However, he admits he hasn't thought about Strauss a great deal since. "He's from the originating Schaubühne generation with Peter Stein and part of that movement. I've worked with a different generation of Schaubühne that's called 'the blood and sperm' generation - writers like Marius [von Mayenburg] and directors like Thomas Ostermeier.
"They define themselves as having a different agenda from the generation before them. I guess I've been thinking about German theatre more from that era so it's interesting to go back to this."
Andrews considers Gross und Klein Strauss' "great work. Partly because it was created in a very specific culture in this ideological war zone of what was Western Germany - a society under pressure, a fault line, an economic and cultural experiment - and maybe this play was what the Germans call 'theatre of a new sensibility'.
"It was very, very new this rootless figure [Lotte] in a world where values have been lost and a new modernity has come in quite fast. She's a very interesting figure because she's like an alien in her own land. In that way she's a relation of Agnes in Strindberg's A Dream Play or Alice [in Wonderland] or Dorothy [in The Wizard of Oz] - a child-woman wandering through a land where she is an alien. Therefore, she shows the land in a new way."
Andrews inherited the design team of Alice Babidge (costumes), with whom he has collaborated many times, and Schütz (set) with whom he hasn't worked before - though he has known of his work for some time and considers him "an astounding theatre designer".
A director with a strong visual imagination, Andrews says he shares Schütz's "minimalist and essentialist notion of the stage. He's come up with very beautiful, skeletal readings of each scene and it's a thrill to work with him".
Andrews is also delighted with the cast, which includes Robert Menzies, Anita Hegh and Belinda McClory, with whom he has worked previously.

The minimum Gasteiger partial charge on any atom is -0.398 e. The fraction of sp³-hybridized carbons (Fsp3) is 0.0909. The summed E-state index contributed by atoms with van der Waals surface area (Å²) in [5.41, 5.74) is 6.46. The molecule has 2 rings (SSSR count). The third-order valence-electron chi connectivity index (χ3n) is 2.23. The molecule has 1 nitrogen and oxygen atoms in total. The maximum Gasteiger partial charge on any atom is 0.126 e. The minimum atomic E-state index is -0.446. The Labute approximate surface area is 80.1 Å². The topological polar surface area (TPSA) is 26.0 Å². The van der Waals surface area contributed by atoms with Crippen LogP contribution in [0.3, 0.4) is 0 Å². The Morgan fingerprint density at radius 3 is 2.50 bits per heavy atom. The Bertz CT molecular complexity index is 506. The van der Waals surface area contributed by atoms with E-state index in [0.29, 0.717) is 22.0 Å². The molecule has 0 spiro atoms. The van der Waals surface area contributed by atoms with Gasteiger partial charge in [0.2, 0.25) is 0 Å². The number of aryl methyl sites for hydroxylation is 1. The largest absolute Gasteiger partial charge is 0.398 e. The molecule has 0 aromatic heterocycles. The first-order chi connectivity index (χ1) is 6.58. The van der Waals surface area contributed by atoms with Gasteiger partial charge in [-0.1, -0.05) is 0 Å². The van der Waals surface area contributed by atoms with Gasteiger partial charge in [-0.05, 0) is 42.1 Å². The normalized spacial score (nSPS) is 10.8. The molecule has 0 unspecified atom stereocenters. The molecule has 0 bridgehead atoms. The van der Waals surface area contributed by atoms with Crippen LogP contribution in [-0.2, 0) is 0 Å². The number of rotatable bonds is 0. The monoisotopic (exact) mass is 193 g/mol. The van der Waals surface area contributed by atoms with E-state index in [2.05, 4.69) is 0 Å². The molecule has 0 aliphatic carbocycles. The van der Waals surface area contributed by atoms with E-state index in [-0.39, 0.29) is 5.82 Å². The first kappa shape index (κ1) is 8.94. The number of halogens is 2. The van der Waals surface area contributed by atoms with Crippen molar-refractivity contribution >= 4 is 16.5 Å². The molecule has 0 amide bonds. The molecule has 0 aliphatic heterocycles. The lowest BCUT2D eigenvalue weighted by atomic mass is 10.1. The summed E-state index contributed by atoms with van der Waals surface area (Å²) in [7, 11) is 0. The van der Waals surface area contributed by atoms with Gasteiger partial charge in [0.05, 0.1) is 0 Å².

"Also, it's an extraordinary role for Cate," he says, "and it's wonderful to work with her again after The War of the Roses where she was so astonishing, particularly as Richard II. But that was a massive production where I might meet her four times a week in the scheme of things. In this, she never really leaves the stage and to be able to have that much more intense dialogue with her is really interesting."
Andrews' relationship with STC goes back to 1999, towards the end of Wayne Harrison's tenure as artistic director, when he workshopped Marivaux's La Dispute, Crimp's Attempts on Her Life and Ur/faust for The Directory, which David Berthold ran as part of the artform development arm New Stages.
In 2000, newly appointed artistic director Robyn Nevin invited Andrews and Wesley Enoch to take over the programming for Wharf 2, which they called Blueprints.
Resident director with the company from 2000 to 2003, Andrews' first production was La Dispute, which played in Wharf 2 in 2000 as part of the main season.
"I was very involved in these different levels of the company while I was here, so I consider those extraordinary years for me," he says. "It was an extraordinary opportunity that Robyn gave me. I was producing a lot and maybe making some mistakes and learning a lot of things and she kept backing me when some audiences [were saying] "we don't want this".
"Actually I think there's been a massive cultural shift since that time. It was only 10 years ago, but when I did Three Sistersin 2001 it provoked a real reaction. Some people loved it but many people hated it. Robyn's support of me and directors like Barrie [Kosky] I think prepared a new ground for both the work I do now and for this next generation of younger directors - what Simon [Stone] is doing at Belvoir and so on. There really has been a new audience developed. I think people's expectations have changed and I feel very proud to have been part of that in some way - and a lot of that was to do with this hot-house time for me here at STC."
Gross und Klein (Big and Small), Sydney Theatre, 19 November - 23 December, 2011.